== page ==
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Two years into President Biden’s term, negotiations between his administration and Saudi leaders to establish diplomatic relations with Israel were put on hold due to the Israel-Hamas war in October. However, efforts are underway to revive the talks by demanding more from Israel, including a cease-fire in Gaza and steps towards the creation of a Palestinian nation. A potential agreement between the U.S. and Saudi Arabia is close to being finalized, which includes a mutual defense pact and cooperation on a civilian nuclear program in Saudi Arabia. Secretary of State Antony Blinken and White House national security adviser Jake Sullivan have been engaging with Saudi leaders about these matters.

Despite the potential benefits for Israel in establishing ties with Saudi Arabia, Israeli leaders remain resistant to the idea of moving forward with the agreement. Prime Minister Benjamin Netanyahu has rejected calls for the creation of a Palestinian state, citing concerns about it becoming a “terror haven.” Israeli public opinion also largely opposes the idea. The lack of a governance plan for Gaza from Netanyahu has led to criticism from within his own government. American and Saudi officials are putting pressure on Israel to agree to a Palestinian state for the finalization of any agreement.

The potential agreement between the U.S. and Saudi Arabia would also involve Israel, with the goal of working towards regional peace and security cooperation to counter shared adversaries like Iran. The challenges lie in getting Israel to agree to a Palestinian state as part of the deal. Saudi and American policy analysts have suggested that a “plan B” focusing on bilateral agreements might be more realistic given the difficulty of achieving Israeli-Palestinian peace. Saudi officials, however, continue to push for a larger deal that includes Israeli commitment to a Palestinian nation.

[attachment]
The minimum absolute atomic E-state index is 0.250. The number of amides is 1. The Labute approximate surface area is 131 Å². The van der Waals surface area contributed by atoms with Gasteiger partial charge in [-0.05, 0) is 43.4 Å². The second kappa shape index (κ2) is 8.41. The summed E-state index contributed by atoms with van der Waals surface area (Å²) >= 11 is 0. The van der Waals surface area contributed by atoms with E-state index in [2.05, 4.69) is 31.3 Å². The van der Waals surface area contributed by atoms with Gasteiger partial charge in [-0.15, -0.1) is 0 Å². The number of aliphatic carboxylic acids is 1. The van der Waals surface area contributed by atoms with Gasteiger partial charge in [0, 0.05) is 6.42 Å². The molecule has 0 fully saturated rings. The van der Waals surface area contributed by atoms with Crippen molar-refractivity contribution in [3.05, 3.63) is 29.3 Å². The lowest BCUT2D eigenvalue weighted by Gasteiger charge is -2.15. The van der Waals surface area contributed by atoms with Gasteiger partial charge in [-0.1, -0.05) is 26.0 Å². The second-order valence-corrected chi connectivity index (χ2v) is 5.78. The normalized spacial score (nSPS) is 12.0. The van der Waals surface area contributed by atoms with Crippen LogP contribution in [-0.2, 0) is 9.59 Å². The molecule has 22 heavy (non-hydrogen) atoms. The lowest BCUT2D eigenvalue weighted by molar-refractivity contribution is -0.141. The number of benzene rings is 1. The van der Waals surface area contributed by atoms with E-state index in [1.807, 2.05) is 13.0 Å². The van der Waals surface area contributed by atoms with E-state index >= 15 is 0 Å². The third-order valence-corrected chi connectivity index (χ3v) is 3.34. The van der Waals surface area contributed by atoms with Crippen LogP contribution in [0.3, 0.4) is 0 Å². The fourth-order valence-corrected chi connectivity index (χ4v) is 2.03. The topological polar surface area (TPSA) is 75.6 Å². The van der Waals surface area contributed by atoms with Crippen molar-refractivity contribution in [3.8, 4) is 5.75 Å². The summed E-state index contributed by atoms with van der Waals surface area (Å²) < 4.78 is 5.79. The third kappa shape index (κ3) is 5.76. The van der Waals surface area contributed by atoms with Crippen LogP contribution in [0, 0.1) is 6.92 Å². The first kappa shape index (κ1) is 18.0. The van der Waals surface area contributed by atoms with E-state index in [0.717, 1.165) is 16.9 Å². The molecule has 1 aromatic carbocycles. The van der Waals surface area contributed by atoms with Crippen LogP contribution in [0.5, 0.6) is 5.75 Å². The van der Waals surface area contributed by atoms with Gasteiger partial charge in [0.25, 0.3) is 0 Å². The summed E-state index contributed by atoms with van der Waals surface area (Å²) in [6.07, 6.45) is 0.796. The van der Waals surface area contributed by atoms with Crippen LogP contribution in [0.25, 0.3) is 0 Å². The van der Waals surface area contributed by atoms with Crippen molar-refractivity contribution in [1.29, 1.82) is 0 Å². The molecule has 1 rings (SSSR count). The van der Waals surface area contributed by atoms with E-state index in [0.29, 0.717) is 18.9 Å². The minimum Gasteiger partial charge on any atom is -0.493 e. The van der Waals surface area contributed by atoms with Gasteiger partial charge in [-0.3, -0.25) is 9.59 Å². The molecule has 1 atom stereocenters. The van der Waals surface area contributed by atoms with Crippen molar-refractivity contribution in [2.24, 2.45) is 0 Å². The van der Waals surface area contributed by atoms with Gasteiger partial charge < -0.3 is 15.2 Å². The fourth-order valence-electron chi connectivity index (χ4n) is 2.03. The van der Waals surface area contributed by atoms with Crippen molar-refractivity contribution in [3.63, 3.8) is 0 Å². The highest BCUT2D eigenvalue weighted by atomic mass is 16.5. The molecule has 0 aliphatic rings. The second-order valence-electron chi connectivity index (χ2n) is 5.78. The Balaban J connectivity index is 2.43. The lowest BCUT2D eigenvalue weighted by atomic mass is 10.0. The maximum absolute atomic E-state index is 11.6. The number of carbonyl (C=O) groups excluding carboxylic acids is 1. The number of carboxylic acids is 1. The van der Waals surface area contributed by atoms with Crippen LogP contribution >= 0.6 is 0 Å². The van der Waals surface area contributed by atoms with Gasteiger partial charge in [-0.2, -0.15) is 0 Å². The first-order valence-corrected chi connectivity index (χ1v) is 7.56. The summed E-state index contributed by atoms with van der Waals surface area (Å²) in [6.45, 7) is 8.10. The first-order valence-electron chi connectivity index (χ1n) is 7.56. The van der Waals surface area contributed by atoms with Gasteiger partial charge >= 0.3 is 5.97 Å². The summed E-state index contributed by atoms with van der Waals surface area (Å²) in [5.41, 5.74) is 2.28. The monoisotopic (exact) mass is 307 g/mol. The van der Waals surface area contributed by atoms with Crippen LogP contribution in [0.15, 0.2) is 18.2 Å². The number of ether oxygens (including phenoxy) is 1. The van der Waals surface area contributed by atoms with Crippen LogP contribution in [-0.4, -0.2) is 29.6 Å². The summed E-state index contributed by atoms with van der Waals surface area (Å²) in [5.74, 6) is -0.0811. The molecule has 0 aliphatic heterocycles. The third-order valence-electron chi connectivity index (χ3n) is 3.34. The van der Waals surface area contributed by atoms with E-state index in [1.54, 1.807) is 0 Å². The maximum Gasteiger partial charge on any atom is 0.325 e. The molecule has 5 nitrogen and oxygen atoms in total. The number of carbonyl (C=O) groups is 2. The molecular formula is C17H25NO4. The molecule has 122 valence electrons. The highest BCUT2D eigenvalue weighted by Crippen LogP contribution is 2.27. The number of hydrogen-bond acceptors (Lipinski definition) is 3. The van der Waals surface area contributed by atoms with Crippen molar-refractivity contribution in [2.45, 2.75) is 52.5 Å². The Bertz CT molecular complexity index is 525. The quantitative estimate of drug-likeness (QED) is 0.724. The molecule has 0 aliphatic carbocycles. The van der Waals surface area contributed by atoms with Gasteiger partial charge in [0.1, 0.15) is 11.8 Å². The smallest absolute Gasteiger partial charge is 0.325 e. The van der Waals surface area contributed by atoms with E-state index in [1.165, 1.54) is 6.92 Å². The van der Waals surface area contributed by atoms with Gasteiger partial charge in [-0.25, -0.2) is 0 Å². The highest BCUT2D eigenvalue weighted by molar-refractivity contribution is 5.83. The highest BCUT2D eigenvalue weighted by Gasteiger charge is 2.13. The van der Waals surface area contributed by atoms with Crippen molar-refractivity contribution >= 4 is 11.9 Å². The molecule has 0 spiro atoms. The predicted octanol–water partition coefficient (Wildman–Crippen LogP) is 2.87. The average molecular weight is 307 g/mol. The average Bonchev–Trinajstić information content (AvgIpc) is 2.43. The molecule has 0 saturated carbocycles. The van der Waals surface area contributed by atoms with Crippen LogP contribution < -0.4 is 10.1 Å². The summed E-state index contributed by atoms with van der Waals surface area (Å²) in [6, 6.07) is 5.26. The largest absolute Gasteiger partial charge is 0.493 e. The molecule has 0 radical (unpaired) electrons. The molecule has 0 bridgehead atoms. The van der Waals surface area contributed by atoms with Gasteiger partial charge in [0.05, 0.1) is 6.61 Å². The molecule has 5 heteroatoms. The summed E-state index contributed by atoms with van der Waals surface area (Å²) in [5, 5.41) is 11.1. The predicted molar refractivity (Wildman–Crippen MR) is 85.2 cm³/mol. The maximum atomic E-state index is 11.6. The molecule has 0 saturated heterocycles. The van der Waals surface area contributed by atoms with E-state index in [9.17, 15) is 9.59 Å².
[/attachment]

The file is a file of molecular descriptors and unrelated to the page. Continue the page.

Efforts to finalize a deal have hit roadblocks, particularly regarding a sustainable cease-fire in Gaza. Despite warnings from countries like Saudi Arabia, the United States, and others, Israel has avoided committing to a permanent cease-fire and has intensified strikes in Rafah. On the domestic front, Saudi officials remain wary of the political cost of normalizing relations with Israel. Some view the experiences of the UAE and Bahrain, who normalized ties with Israel under the Abraham Accords, as cautionary tales.

The potential agreement between the U.S. and Saudi Arabia includes the establishment of a mutual defense treaty modeled after pacts with other U.S. allies. The treaty is aimed at addressing threats from Iran, which remains a major concern for Saudi Arabia. The two sides are working on conditions that would activate the mutual defense clause. Additionally, discussions are ongoing about Saudi Arabia’s cooperation with China and the commitment to buying oil in dollars rather than renminbi. The Biden administration hopes to secure promises from Saudi Arabia to keep oil prices stable.

Another key aspect of the potential agreement with Saudi Arabia involves cooperation on a civilian nuclear program, which is a top priority for Crown Prince Mohammed. Negotiations are focused on ensuring strict oversight of in-country uranium enrichment to prevent the development of nuclear weapons. Some U.S. lawmakers and Israeli officials are concerned about Saudi Arabia having a nuclear program. Overall, the discussions reflect complex geopolitical dynamics in the region and the challenges of balancing various interests and priorities.

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